Please use this identifier to cite or link to this item: http://hdl.handle.net/20.500.12136/1297
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Title: Striped hyenas as bone modifiers in dual human-to-carnivore experimental models
Authors: Arriaza, María del Carmen
Organista, Elia
Yravedra Saínz de los Terreros, José
Santonja, Manuel
Baquedano, Enrique
Domínguez-Rodrigo, Manuel
Keywords: Striped hyena;Post-ravaging;Orientation;Olduvai Bed I
Issue Date: Jul-2019
Publisher: Springer
Citation: Archaeological and Anthropological Sciences, 2019, 11 (7), 3187-3199
Abstract: Taphonomic studies, along with modern analogs arisen from experimentation, have been developed to discern the agents responsible for bone accumulations. A special focus has been given to carnivores, which may produce bone accumulations or interact with hominins by ravaging bones from archaeological sites. Although a great effort has been made to study several carnivore species (namely, felids, hyenids and canids), a limited knowledge concerning some scavenging species such as the striped hyena (Hyaena hyaena) remains. The present study shows the results of an experiment carried out at Olduvai Gorge (Ngorongoro Conservation Area, Tanzania) which aimed at assessing the impact of striped hyenas on a goat carcass. After human butchering, the goat carcass was deposited in an area near the FLK North site, where nocturnal carnivores are very active. The orientation and arrangement of the bone assemblage were documented daily and recorded with the aid of photogrammetric techniques. The behaviour of the carnivores acting on the carcasses was recorded by a motion camera picture. The only carnivore involved in the modification of the bone assemblage was the striped hyena. The results show that the post-ravaging behaviour of this species is similar to that previously documented for the spotted hyena (Crocuta crocuta). Oddly, after one night of carnivore ravaging, the experimental sample showed anisotropy. The carnivore ravaging carried out by the striped hyena modified the orientation pattern of the simulated archaeological site. Thus, carnivore ravaging may also impact the spatial orientation pattern of archaeological sites.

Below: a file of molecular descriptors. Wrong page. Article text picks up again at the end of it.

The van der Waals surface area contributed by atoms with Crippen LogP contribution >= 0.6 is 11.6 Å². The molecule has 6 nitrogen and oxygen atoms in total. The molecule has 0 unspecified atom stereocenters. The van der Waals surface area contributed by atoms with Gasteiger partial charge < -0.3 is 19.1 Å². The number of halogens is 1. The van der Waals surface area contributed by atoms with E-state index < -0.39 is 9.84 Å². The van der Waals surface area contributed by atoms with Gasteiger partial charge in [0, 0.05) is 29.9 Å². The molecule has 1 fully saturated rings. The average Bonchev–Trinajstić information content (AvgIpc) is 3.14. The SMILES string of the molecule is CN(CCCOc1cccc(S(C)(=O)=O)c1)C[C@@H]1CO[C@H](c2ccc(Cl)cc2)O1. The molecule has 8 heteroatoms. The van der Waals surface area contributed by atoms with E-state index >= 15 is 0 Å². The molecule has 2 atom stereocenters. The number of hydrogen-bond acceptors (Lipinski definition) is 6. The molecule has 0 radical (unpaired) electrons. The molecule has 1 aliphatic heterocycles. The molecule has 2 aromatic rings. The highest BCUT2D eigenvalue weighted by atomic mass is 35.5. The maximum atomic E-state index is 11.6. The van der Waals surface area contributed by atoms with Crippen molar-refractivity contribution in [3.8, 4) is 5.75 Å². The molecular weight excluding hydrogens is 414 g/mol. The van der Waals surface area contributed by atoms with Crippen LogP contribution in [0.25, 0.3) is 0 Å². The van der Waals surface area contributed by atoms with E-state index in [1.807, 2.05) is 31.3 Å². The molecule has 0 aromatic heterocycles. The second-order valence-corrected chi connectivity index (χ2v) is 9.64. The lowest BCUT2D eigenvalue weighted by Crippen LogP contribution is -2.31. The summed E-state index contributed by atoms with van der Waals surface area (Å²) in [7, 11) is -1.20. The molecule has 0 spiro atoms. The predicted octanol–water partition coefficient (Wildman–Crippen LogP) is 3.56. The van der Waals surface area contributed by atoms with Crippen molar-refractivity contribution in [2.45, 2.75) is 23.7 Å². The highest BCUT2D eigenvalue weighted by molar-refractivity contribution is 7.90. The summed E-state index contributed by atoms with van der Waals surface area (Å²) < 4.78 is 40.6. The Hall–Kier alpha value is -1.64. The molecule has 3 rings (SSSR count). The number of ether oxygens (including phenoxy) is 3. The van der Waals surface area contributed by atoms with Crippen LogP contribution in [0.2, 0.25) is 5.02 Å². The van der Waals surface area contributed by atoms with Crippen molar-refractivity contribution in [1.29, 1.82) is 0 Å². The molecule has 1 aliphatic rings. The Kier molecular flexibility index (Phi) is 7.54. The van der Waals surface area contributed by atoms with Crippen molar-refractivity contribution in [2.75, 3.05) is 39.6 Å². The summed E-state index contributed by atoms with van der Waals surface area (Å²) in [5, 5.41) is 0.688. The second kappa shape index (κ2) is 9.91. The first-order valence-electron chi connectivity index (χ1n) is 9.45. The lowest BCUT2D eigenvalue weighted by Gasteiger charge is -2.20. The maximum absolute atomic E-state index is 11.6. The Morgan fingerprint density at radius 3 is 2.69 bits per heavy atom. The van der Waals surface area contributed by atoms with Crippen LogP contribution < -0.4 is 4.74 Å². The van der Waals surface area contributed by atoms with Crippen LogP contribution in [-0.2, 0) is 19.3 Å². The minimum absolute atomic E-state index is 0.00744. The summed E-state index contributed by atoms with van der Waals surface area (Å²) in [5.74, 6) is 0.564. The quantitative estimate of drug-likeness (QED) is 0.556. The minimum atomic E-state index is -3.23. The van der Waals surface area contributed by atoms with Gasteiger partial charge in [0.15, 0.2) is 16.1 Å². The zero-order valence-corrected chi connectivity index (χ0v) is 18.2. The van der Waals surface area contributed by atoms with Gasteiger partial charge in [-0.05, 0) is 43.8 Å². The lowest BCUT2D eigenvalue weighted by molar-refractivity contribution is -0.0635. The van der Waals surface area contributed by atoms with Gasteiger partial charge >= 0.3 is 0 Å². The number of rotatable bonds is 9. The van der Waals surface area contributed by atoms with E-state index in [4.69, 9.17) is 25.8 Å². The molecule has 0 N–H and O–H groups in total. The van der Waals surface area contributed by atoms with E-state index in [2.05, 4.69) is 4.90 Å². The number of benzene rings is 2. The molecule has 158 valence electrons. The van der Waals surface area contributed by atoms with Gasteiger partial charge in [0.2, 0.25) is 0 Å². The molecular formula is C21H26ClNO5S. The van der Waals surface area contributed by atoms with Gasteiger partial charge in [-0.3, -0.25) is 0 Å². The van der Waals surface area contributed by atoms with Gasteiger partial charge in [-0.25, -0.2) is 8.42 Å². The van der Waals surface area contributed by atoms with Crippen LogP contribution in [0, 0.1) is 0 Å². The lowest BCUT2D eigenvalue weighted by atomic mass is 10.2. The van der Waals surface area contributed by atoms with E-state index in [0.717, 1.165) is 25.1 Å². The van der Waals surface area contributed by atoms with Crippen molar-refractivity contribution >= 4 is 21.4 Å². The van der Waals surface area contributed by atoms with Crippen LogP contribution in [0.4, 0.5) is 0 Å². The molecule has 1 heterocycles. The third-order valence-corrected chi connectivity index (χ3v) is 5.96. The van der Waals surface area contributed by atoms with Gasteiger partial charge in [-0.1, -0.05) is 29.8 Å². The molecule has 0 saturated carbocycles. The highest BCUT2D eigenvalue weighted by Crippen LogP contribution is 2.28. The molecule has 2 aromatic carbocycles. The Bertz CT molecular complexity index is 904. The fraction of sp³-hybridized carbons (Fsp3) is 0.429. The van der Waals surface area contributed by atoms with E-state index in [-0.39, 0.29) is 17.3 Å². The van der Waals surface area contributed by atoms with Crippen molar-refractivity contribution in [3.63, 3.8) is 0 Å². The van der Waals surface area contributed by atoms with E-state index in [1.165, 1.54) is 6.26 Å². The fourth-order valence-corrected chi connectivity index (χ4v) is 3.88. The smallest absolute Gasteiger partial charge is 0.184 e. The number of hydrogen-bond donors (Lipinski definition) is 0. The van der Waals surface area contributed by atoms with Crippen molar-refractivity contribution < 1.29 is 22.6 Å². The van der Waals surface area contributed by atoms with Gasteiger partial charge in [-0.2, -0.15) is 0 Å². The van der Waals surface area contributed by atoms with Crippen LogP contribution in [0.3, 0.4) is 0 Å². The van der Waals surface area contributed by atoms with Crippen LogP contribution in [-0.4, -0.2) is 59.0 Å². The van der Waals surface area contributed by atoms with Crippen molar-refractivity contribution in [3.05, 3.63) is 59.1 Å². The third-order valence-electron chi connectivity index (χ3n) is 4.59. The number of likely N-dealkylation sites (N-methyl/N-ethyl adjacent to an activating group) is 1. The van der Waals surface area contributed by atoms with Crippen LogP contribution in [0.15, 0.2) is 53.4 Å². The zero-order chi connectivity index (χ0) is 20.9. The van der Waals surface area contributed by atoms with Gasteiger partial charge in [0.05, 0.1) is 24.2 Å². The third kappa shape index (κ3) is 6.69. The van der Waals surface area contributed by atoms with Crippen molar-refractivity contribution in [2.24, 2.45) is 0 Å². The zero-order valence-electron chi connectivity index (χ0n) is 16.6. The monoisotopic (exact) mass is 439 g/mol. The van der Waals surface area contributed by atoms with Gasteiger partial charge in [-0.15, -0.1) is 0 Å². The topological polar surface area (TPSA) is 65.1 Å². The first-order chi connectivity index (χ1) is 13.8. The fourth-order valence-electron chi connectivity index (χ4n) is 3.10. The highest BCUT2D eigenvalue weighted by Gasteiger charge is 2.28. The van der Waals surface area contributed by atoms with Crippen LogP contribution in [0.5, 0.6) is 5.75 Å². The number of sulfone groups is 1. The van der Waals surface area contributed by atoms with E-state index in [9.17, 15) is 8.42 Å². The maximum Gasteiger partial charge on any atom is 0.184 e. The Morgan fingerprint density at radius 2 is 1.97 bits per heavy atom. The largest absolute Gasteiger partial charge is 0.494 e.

URI: http://hdl.handle.net/20.500.12136/1297
ISSN: 1866-9557
1866-9565
DOI: 10.1007/s12520-018-0747-y
Editor version: https://doi.org/10.1007/s12520-018-0747-y
Type: Article
Appears in Collections:Arqueología



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